Great Lakes Areas of Concern
An Area of Concern is a location that has experienced environmental degradation. Under Annex 2, 42 Areas of Concern were identified and one more (Erie, Pennsylvania) was added later. Currently there are 9 Areas of Concern in Canada, 25 Areas of Concern in the United States, and 5 additional Areas of Concern shared by both countries. The International Joint Commission (IJC), which has members from both Canada and the United States, monitors progress in all of the Area of Concerns.
Following the 1987 revisions to the Great Lakes Water Quality Agreement (GLWQA), the Canada-Ontario Agreement Respecting Great Lakes Water Quality was revised to provide a more specific framework for restoring Areas of Concerns in Ontario. The Agreement also provides guidelines for controlling pollution and conserving and protecting both human and ecosystem health in these environmentally degraded locations.
Each Area of Concern has developed a Remedial Action Plan (RAP) that guides restoration and protection efforts. All RAP must proceed through three stages. Stage One is to determine the severity and underlying causes of environmental degradation that make the location an Area of Concern. An Area could be degraded for a variety of reasons, such as excess nutrients in the water, bacteria or chemical contaminants in the environment, or loss of fish and wildlife habitat. Stage Two is to identify goals and recommend actions that will lead to the restoration and protection of ecosystem health. Stage Three is to implement recommended actions and measure progress of restoration and protection efforts in the Area of Concern to ensure the local goals have been met.
When Stage Three is complete, the Area of Concern is "delisted". Delisting an Area of Concern means that the goals identified in the RAP have been achieved. The decision to delist an Area is made by the federal, provincial, and local RAP participants, with advice from the IJC. When an Area is delisted, however, it doesn't mean all the work is done. Continued diligence is essential to ensure that the environmental quality is sustained into the future.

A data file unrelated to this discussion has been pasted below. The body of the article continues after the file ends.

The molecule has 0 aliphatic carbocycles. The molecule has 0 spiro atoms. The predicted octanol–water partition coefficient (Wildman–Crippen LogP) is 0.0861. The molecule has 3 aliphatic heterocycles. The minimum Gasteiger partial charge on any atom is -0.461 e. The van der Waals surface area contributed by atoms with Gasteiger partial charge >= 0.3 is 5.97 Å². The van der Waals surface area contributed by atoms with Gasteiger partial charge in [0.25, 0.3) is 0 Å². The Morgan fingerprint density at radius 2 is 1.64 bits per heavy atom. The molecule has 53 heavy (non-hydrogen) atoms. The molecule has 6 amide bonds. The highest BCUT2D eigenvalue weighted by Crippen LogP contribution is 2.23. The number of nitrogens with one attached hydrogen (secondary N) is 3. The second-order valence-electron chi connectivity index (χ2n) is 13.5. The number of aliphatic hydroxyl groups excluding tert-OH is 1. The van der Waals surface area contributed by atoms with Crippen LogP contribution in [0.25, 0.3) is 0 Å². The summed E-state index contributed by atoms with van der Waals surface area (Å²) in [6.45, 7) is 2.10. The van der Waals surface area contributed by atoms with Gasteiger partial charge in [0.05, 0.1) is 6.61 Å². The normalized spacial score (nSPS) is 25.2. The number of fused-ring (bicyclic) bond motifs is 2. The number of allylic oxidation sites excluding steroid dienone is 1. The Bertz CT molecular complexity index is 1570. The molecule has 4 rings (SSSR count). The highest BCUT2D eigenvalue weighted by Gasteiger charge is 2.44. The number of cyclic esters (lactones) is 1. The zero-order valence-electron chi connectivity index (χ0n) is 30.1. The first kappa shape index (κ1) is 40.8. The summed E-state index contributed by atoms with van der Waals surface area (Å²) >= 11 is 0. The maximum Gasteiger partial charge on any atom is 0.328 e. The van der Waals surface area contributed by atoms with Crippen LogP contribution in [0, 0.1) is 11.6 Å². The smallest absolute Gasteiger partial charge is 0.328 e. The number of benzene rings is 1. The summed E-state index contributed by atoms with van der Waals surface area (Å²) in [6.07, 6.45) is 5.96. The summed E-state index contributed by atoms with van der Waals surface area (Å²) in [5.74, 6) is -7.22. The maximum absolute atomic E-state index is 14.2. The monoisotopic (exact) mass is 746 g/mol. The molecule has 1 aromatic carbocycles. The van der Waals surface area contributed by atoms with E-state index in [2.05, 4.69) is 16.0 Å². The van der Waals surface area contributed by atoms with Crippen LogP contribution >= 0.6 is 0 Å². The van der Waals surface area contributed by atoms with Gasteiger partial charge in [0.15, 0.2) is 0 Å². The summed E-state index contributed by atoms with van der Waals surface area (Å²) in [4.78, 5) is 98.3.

RAP are important scientific endeavors that are a part of many Great Lakes communities. The Great Lakes RAP Program was created in 1987, when it was formalized in Annex 2 of the GLWQA between Canada and the United States. Annex 2 outlines the commitment of both countries to an "ecosystem approach" for restoring and protecting environmentally degraded areas of the Great Lakes. This Annex is unique because it considers humans as part of the environment along with plants and animals and thus takes a holistic approach to environmental management.
Of the 43 original Areas of Concern in Canada and the United States, four have been delisted: Collingwood Harbour, Severn Sound and Wheatley Harbour in Canada and Oswego River in the United States.
There has been great progress in other Areas of Concerns. In addition to protecting water, air and land in the Great Lakes, RAP have been instrumental in giving communities a sense of environmental stewardship and pride in their progress towards delisting. Many communities are now considering the possibility of delisting in the next five to ten years, and it is the goal of all participants, from the federal to community levels, to make that a reality.
This Web site is a snapshot of the work that has been done in the RAP program. For more information about the program, please contact us.
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